ESG ratings have been criticised for inconsistency and opacity, but will regulation improve their value to investors?
Global ESG assets are on track to exceed US$53 trillion by 2025; more than one third of the US$140.5 trillion in projected total assets under management. ESG is clearly big business, but financial regulators are increasingly concerned that the rapid pace of investment is outstripping the capabilities of ratings and data providers.
There are more than 600 ESG standards and frameworks, data providers, ratings and rankings, provided by a mix of established credit ratings agencies and data vendors along with niche providers. In such a crowded market, there are no standards for disclosure, transparency and quality, which raises concerns that greenwashing may go undetected.
“The securities industry needs more regulation to help reduce the disparity in ESG data sets and ratings methodologies via standardisation,” says Virginie O’Shea, Founder and CEO of analysts Firebrand Research. “At the moment, there is a lot of interpretation going on and it is reliant on a lot of manual processes.”
More transparency will eventually help firms to establish “proper parameters” around their investments and “hopefully reduce some of the legal uncertainty,” she adds.
“This is important as ESG is becomes an integral and enduring part of the investment process, given the ongoing importance of climate and social change.”
With various regulatory bodies globally initiating consultations on ESG ratings and data, regulation is definitely on the way. This explainer considers whether new rules will help investors to better understand what is behind ESG ratings and use them effectively to implement sustainable investment strategies.
How do investors use ESG scores and ratings?
Asset owners and managers use ESG ratings to help them assess a company’s overall sustainability performance across environmental, social and governance issues. This assessment should inform their investment decisions in the same way an equity analyst’s view on a stock’s value, says Eurosif Executive Director Victor van Hoorn.
Investors with specific sustainability goals look to ESG ratings to aid their decisions in portfolio rebalancing and risk management.
In the future, says former Bank of England Governor Mark Carney, climate and ESG considerations will “likely be at the heart of mainstream investing”. Investors will tailor their investments and fulfil their fiduciary duties through better quality and more widely available data on sustainability and performance, along with artificial intelligence-based data analytics.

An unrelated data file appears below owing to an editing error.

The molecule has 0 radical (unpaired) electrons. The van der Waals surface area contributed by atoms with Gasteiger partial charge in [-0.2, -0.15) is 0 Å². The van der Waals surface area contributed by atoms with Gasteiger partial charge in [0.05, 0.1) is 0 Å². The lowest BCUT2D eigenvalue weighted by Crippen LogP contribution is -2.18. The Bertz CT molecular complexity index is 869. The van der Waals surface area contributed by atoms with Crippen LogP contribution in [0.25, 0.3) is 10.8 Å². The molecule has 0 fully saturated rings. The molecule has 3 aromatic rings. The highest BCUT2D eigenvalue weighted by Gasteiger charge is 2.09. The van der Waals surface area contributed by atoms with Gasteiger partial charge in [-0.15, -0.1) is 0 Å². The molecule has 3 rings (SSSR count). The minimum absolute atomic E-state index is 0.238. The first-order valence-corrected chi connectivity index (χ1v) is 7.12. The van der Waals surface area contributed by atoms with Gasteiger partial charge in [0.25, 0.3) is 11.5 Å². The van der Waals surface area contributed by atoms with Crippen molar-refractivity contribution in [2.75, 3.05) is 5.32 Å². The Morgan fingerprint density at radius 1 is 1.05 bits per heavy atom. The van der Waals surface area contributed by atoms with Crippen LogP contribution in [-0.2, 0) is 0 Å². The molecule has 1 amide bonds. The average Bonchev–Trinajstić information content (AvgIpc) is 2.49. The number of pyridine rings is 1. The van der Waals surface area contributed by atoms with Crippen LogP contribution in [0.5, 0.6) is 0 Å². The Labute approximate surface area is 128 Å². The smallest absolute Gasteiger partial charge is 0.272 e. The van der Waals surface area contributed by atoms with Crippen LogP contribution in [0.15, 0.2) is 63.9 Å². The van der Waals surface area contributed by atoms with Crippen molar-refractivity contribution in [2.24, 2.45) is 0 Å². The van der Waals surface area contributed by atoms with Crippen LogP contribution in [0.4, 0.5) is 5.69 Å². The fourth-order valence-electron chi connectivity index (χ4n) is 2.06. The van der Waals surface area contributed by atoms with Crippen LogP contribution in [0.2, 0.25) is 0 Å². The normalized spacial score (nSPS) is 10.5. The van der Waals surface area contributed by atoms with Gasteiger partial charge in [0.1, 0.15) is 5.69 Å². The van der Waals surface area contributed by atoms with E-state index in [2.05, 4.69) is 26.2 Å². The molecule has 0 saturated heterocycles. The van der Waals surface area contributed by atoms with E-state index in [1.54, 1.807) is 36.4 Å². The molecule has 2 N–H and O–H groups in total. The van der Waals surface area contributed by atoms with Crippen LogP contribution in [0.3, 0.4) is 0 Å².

To some extent, ESG ratings and scores have become necessary as proxies due to the difficulties that investors have had historically in accessing comparable data on sustainability performance at investee companies. However, this situation is changing as disclosures on climate and other metrics become mandated in major jurisdictions.
The challenge of creating a functioning market for sustainable finance products “is really an issue about data and the processing of data so that market participants can work out appropriate market actions aligned with their risk appetites”, says Martin Moloney, Secretary General of the International Organisation of Securities Commissions (IOSCO).
“At the best of times, getting good quality information and processing it to understand risks and opportunities is an expensive challenge for markets, and one in which many market participants try to differentiate themselves. If, on top of that, the data you have is not good enough, markets really have a problem.”
If investors need to take a position, they will use the best available information, says Moloney. When the information is not accessible, many turn to ratings, hoping someone else has been able to do what they haven’t. “Securities regulators have always said that ratings are a good part of the market, but don’t get over reliant on them. What we have seen recently in sustainable finance is a strong level of reliance on ratings.”
What are the perceived problems with the methodologies of ratings providers?
Promulgation of different approaches, data inconsistencies, lack of comparability of ESG criteria and rating methodologies, as well as inadequate clarity over how ESG integration affects asset allocation are considerable barriers to supporting long-term value and climate-related objectives, the OECD and IMF report.
Unlike credit ratings, which assess a company’s probability of default, ESG ratings are based on a range of factors, which may differ between ratings providers. Methodologies can be focused on risk or impacts, absolute or relative performance, or other criteria. Companies can receive different ESG ratings depending on which provider is rating them, with sometimes little or no explanation of the reasons behind this lack of consistency. A study by the MIT Sloan Sustainability Initiative found that correlation among traditional credit ratings was 0.92, but for ESG ratings it was much lower at 0.61.